Based on feedback that course content is at graduate level (501) rather than undergraduate level (101), we have renumbered the courses to reflect the depth of the content more accurately. There has been no change to the lectures or exercises.

Summary

This course provides an overview of machine learning fundamentals on modern Intel® architecture. Topics covered include:

  • Reviewing the types of problems that can be solved
  • Understanding building blocks
  • Learning the fundamentals of building models in machine learning
  • Exploring key algorithms

By the end of this course, students will have practical knowledge of:

  • Supervised learning algorithms
  • Key concepts like under- and over-fitting, regularization, and cross-validation
  • How to identify the type of problem to be solved, choose the right algorithm, tune parameters, and validate a model

The course is structured around 12 weeks of lectures and exercises. Each week requires three hours to complete. The exercises are implemented in Python*, so familiarity with the language is encouraged (you can learn along the way).

Prerequisites

Python* programming
Calculus
Linear algebra
Statistics

Week 1

This class introduces the basic data science toolset:

  • Jupyter Notebook* for interactive coding
  • NumPy, SciPy, and pandas for numerical computation
  • Matplotlib and seaborn for data visualization
  • Scikit-learn* for machine learning libraries.

You’ll be using these tools to work through the exercises each week.

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Week 2

This class introduces the basic concepts and vocabulary of machine learning:

  • Supervised learning and how it can be applied to regression and classification problems
  • K-Nearest Neighbor (KNN) algorithm for classification

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Week 3

This class reviews the principles of core model generalization:

  • The difference between over-fitting and under-fitting a model
  • Bias-variance tradeoffs
  • Finding the optimal training and test data set splits, cross-validation, and model complexity versus error
  • Introduction to the linear regression model for supervised learning

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Week 4

This class builds on concepts taught in previous weeks. Additionally you will:

  • Learn about cost functions, regularization, feature selection, and hyper-parameters
  • Understand more complex statistical optimization algorithms like gradient descent and its application to linear regression

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Week 5

This class discusses the following:

  • Logistic regression and how it differs from linear regression
  • Metrics for classification error and scenarios in which they can be used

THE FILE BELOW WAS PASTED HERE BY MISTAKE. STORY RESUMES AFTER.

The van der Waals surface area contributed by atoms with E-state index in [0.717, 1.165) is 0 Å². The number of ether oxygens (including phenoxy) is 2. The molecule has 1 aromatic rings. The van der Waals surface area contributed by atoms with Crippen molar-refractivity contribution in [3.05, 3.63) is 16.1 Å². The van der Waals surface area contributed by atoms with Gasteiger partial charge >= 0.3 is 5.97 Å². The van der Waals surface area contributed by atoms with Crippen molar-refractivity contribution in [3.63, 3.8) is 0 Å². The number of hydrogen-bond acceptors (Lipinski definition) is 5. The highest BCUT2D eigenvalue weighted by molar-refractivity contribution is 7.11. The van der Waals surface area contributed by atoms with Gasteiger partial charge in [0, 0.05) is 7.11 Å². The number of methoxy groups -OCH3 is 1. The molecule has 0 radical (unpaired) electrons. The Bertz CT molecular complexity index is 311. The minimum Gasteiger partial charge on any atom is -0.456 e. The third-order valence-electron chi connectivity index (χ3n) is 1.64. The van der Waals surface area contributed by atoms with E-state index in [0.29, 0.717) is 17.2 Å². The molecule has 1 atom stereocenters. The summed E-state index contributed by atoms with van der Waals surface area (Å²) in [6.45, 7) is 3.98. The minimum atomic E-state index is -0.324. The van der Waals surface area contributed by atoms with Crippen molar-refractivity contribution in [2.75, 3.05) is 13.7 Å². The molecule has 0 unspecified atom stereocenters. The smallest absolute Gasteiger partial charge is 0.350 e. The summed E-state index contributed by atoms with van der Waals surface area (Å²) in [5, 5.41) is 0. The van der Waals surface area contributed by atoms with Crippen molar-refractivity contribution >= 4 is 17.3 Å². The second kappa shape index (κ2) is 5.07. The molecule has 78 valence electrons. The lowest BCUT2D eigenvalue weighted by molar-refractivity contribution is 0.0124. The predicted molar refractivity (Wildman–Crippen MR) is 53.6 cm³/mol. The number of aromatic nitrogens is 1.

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Week 6

During this session, we review:

  • The basics of probability theory and its application to the Naïve Bayes classifier
  • The different types of Naïve Bayes classifiers and how to train a model using this algorithm

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Week 7

This week covers:

  • Support vector machines (SVMs)—a popular algorithm used for classification problems
  • Examples to learn SVM similarity to logistic regression
  • How to calculate the cost function of SVMs
  • Regularization in SVMs and some tips to obtain non-linear classifications with SVMs

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Week 8

Continuing with the topic of advanced supervised learning algorithms, this class covers:

  • Decision trees and how to use them for classification problems
  • How to identify the best split and the factors for splitting
  • Strengths and weaknesses of decision trees
  • Regression trees that help with classifying continuous values

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Week 9

Following on what was learned in Week 8, this class teaches:

  • The concepts of bootstrapping and aggregating (commonly known as “bagging”) to reduce variance
  • The Random Forest algorithm that further reduces the correlation seen in bagging models

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Week 10

This week, learn about the boosting algorithm that helps reduce variance and bias.

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Week 11

So far, the course has been heavily focused on supervised learning algorithms. This week, learn about unsupervised learning algorithms and how they can be applied to clustering and dimensionality reduction problems.

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Week 12

Dimensionality refers to the number of features in the dataset. Theoretically, more features should mean better models, but this is not true in practice. Too many features could result in spurious correlations, more noise, and slower performance. This week, learn algorithms that can be used to achieve a reduction in dimensionality, such as:

  • Principal Component Analysis (PCA)
  • Multidimensional Scaling (MDS)

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